At first, Melissa Lowell thought her son Nate was just tired. “This time last year [he started getting sick],” Melissa said. “It started off, he just had a cough. It was the end of the school year and he seemed fatigued. It was nothing out of the ordinary. I just figured it was because school was over. He was leaving a teacher he loved. He gets emotional with change, as any kid does.” But the cough didn’t go away. Nate, then 10, was complaining that he couldn’t breathe, couldn’t swallow. After a couple of weeks, Melissa and her husband Jimmy took him to an urgent care facility near their home in Herkimer County. He was diagnosed with asthma and given prednisone and an inhaler, which helped at first, but soon proved ineffective. A visit to Nate’s pediatrician July 3, 2012, suggested pneumonia.
The Cazenovia Public Library will offer two public programs next week: one an information program about Alzheimer’s Disease, and the other book talk and signing with local author Rob Briggs.
On June 11, law enforcement officials from across New York State joined in to run the second leg of the Law Enforcement Torch Run (LETR), which began in Oneida at 9:30 a.m. and concluded in Camillus around 2:15 p.m. Fayetteville marked the halfway point for the officers, who had all biked from Oneida. When they arrived in the Fayetteville Towne Center, they dropped their bikes and began running the second half.
Annual motorcycle tour to benefit sight, hearing projects
The Cazenovia Lions Club is calling all motorcycle riders to take the afternoon off and join other bikers on Saturday, June 8, for the 8th Annual “Ride for Sight.”
Center will hold grand opening celebration May 25 and 26
For the majority of the last 25 years, Tony Riposo has been a one-man travelling yoga instructor, teaching classes in church basements and recreation centers across Central New York. And his wife, Mary Riposo, has been practicing and teaching reiki out of her home and renting space in churches for the last nine. Over the duration of their careers, the Riposos have become somewhat of an underground wellness power couple, and with class sizes and clients increasing each year, it became apparent that they would need a permanent space of their own. So, in April, they opened the Infinite Light Center for Yoga and Wellness in Jamesville to finally give their students and clients a concrete destination for their wellness experiences.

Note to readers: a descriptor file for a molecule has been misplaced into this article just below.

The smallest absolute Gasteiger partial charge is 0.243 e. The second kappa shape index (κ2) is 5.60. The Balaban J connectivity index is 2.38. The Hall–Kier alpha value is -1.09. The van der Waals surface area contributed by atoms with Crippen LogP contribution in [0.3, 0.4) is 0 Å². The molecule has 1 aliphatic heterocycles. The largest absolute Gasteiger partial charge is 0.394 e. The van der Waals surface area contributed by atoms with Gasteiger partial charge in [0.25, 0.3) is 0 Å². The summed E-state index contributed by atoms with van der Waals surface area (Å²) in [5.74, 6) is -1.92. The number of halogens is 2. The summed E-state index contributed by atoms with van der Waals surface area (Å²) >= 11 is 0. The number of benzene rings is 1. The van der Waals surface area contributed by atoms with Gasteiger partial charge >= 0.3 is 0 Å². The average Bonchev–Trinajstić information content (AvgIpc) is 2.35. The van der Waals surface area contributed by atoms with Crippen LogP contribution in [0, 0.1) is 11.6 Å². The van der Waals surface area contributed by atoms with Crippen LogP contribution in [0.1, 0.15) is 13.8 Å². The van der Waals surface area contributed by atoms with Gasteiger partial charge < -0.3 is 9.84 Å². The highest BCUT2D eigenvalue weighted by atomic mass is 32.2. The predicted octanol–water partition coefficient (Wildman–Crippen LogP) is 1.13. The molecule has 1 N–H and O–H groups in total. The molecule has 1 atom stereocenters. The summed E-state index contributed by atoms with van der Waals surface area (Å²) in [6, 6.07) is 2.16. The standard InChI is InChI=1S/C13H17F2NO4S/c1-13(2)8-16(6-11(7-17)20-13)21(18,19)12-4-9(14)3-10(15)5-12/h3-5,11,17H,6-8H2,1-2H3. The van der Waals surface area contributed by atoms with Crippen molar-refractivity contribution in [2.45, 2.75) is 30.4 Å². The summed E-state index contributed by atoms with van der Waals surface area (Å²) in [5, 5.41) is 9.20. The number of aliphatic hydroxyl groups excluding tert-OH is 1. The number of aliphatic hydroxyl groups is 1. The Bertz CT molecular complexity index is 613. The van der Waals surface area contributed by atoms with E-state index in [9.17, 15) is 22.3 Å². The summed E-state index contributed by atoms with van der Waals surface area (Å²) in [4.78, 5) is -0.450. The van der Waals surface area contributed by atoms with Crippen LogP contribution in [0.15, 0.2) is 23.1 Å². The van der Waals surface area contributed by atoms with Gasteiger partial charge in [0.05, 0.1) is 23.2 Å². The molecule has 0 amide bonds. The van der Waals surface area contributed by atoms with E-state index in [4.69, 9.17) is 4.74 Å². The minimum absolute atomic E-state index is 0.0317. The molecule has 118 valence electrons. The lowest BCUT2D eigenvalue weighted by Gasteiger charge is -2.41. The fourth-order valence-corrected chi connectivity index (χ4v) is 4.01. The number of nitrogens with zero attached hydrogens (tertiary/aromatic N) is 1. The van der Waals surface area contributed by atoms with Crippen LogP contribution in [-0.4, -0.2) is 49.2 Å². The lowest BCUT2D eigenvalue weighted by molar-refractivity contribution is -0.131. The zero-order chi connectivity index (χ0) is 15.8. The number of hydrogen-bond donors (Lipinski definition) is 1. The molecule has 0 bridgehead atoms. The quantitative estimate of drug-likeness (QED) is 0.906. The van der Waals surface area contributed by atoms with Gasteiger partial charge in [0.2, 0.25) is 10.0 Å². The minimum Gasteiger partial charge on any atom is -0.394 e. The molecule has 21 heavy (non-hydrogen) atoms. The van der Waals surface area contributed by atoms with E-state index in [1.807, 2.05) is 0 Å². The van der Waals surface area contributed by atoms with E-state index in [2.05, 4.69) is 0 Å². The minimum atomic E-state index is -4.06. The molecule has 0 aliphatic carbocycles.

Local health club offers same location, same prices and many original members from a decade ago
Caz Fitness has been in the same location, with the same membership prices, for the past decade. This month, the local business that offers workout machines, yoga, boot camp and personal training classes celebrates its 10-year anniversary with giveaways for free classes and even free six-month memberships.
CRIS (Community Resources for Independent Seniors) will host Blaine Longnecker, Excellus Medicare Representative, from 5:30 to 6:30 p.m. Thursday, May 16, at the CRIS office, 101 Nelson St. (next to McDonald’s on Rt. 20), Cazenovia.
Family Practice Associates (FPA) has made a loud statement in the medical world.
Superintendent Richard N. Johns of the Liverpool school district issued an open letter to teachers, students, parents and community members on March 26 announcing his leave, just months before he was due to retire. Johns’ departure comes for a good reason: he needs a new heart. “If it was of my own choosing, I would certainly perform my job for many more years, however, factors have emerged which will not allow me to do so,” Johns said in his letter. “I am currently working with a medical team at Strong Hospital to explore receiving a new heart.” Johns is one of about 800 patients in the Central New York region waiting to receive organ transplants. The month of April is National Donate Life Month. Hospitals across the country promote awareness and education, working to expand the organ donation registry.